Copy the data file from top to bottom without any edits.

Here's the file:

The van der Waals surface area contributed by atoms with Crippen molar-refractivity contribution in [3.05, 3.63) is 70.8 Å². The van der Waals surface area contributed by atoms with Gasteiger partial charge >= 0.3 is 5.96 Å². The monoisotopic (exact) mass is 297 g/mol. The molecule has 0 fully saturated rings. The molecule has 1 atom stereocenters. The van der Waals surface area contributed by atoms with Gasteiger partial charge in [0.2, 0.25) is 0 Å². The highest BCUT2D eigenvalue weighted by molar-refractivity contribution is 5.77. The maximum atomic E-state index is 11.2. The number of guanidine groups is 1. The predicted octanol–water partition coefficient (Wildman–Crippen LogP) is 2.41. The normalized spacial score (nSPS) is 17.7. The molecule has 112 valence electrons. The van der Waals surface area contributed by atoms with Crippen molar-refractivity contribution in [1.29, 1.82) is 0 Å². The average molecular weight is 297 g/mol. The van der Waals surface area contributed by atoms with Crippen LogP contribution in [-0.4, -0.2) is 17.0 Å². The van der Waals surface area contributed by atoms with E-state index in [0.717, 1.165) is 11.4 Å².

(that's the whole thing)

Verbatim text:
The van der Waals surface area contributed by atoms with Crippen molar-refractivity contribution in [3.05, 3.63) is 70.8 Å². The van der Waals surface area contributed by atoms with Gasteiger partial charge >= 0.3 is 5.96 Å². The monoisotopic (exact) mass is 297 g/mol. The molecule has 0 fully saturated rings. The molecule has 1 atom stereocenters. The van der Waals surface area contributed by atoms with Gasteiger partial charge in [0.2, 0.25) is 0 Å². The highest BCUT2D eigenvalue weighted by molar-refractivity contribution is 5.77. The maximum atomic E-state index is 11.2. The number of guanidine groups is 1. The predicted octanol–water partition coefficient (Wildman–Crippen LogP) is 2.41. The normalized spacial score (nSPS) is 17.7. The molecule has 112 valence electrons. The van der Waals surface area contributed by atoms with Crippen molar-refractivity contribution in [1.29, 1.82) is 0 Å². The average molecular weight is 297 g/mol. The van der Waals surface area contributed by atoms with Crippen LogP contribution in [-0.4, -0.2) is 17.0 Å². The van der Waals surface area contributed by atoms with E-state index in [0.717, 1.165) is 11.4 Å².